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When studying for an examination, do you reread the information over and over again?

Underline words and sentences on paper? Highlight in yellow, pink, green or blue?

Does this really help?

Mary Pyc is an American cognitive scientist, meaning she studies the human mind and its processes. And she wants you to know those methods don't work very well.

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Mary Pyc

"For example, with rereading, it's maybe not as effective because you are not trying to actively retrieve the information," Pyc says. Re-reading gives a false sense of fluency, she explains.

"It is going to feel like you already know the information because you've already read it. ... 'Ok, yes, I know the information.' "

The problem with highlighting, Pyc says, is similar to the problem with rereading: Students have a false sense of what they know. If you don't understand what you are reading, you might not highlight the correct information to retrieve later.

"Students aren't always aware of what the most important information is. So it's possible that they are maybe highlighting details that aren't as important as the higher level concepts," she says.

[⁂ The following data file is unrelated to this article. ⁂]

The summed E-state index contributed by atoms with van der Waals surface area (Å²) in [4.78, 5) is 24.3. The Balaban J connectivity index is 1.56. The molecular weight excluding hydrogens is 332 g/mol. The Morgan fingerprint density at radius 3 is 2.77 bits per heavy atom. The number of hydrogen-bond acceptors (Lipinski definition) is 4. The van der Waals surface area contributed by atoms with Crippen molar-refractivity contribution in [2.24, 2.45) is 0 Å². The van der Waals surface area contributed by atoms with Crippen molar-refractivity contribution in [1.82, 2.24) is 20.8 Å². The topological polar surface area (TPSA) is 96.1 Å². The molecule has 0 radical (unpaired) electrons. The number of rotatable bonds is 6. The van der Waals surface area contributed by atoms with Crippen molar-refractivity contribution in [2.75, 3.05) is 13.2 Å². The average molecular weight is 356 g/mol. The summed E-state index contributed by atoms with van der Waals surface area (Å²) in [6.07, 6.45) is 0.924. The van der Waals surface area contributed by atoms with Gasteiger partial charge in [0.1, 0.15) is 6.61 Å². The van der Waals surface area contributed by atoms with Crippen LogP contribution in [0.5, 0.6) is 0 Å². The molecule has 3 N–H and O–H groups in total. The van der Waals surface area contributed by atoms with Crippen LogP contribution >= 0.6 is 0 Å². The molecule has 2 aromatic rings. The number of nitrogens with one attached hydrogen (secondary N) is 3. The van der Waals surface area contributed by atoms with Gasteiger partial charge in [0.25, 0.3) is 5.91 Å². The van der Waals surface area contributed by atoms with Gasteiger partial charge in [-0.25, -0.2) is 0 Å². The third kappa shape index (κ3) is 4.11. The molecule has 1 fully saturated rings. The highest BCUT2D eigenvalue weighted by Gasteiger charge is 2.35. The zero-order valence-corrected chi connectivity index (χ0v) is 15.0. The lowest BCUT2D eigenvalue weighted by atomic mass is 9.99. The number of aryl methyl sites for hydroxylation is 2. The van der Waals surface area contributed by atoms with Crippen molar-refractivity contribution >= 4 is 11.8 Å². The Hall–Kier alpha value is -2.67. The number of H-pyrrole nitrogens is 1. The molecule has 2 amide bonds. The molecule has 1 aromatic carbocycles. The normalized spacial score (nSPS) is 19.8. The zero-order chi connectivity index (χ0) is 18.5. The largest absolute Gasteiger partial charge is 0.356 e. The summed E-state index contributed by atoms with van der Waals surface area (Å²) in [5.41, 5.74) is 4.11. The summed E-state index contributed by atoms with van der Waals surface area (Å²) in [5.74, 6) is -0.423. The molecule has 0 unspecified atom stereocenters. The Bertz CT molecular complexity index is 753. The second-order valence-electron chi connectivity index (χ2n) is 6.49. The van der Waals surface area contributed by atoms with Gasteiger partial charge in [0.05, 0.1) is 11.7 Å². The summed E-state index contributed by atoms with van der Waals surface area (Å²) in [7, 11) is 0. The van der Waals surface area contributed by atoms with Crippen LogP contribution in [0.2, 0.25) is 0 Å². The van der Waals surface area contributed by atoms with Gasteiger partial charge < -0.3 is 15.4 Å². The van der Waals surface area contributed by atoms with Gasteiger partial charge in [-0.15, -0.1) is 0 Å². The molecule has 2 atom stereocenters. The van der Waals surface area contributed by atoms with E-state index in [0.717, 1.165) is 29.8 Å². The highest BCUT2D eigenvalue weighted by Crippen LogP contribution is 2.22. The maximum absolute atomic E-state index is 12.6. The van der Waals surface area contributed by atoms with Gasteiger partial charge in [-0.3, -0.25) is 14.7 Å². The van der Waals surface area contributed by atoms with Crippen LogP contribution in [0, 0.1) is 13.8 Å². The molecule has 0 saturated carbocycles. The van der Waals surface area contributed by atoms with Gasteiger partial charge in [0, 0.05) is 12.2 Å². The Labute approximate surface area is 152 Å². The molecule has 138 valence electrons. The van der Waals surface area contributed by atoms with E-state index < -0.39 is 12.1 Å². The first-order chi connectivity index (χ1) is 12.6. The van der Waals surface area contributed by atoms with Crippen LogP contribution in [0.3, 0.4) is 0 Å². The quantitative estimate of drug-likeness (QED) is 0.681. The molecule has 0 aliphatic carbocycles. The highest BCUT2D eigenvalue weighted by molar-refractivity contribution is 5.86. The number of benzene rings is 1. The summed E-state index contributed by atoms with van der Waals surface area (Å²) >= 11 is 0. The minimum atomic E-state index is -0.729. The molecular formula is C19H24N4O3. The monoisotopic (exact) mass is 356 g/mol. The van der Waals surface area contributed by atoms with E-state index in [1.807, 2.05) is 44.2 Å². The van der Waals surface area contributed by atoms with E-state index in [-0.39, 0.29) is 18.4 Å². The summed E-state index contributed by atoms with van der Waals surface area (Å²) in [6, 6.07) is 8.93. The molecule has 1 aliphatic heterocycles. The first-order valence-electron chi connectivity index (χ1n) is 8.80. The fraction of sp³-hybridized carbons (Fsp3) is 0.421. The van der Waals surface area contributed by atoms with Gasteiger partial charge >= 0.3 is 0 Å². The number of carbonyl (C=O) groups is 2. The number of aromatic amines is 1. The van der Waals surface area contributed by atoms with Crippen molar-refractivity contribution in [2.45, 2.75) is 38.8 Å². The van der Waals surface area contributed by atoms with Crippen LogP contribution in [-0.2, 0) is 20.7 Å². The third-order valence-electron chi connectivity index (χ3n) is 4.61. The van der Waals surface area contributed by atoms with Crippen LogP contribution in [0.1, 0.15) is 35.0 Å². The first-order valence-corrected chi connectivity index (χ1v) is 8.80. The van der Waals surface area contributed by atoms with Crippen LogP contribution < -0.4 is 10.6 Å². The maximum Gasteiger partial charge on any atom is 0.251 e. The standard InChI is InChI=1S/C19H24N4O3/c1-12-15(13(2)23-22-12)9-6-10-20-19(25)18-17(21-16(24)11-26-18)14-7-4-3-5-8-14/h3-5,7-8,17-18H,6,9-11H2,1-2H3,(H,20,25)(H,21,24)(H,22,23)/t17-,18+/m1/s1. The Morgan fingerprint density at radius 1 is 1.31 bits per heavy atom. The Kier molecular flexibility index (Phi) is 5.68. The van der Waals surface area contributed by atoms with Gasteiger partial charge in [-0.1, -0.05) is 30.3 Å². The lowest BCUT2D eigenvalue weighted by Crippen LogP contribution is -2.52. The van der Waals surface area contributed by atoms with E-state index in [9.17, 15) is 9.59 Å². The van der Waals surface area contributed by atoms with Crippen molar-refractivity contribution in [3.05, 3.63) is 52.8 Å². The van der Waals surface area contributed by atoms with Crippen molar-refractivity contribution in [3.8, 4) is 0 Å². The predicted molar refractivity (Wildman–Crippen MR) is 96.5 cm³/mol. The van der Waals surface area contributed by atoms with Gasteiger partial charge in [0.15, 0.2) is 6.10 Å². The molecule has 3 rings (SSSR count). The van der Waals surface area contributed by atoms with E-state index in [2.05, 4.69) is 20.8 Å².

It's not that rereading and highlighting are useless, she says. But there are other methods that will help more.

One idea is to test yourself. Simple flashcards and practice tests can help show what you have learned. Another strategy is to space your practice at different times, not all at once.

Don't cram, or overload your brain with information the night before the test if you want to retain it long term. Pyc says that the day after the test, you are not likely to remember that information you crammed into your head the night before.

Effective learning takes time and effort. While rereading and highlighting are better than not studying, there are better methods out there!

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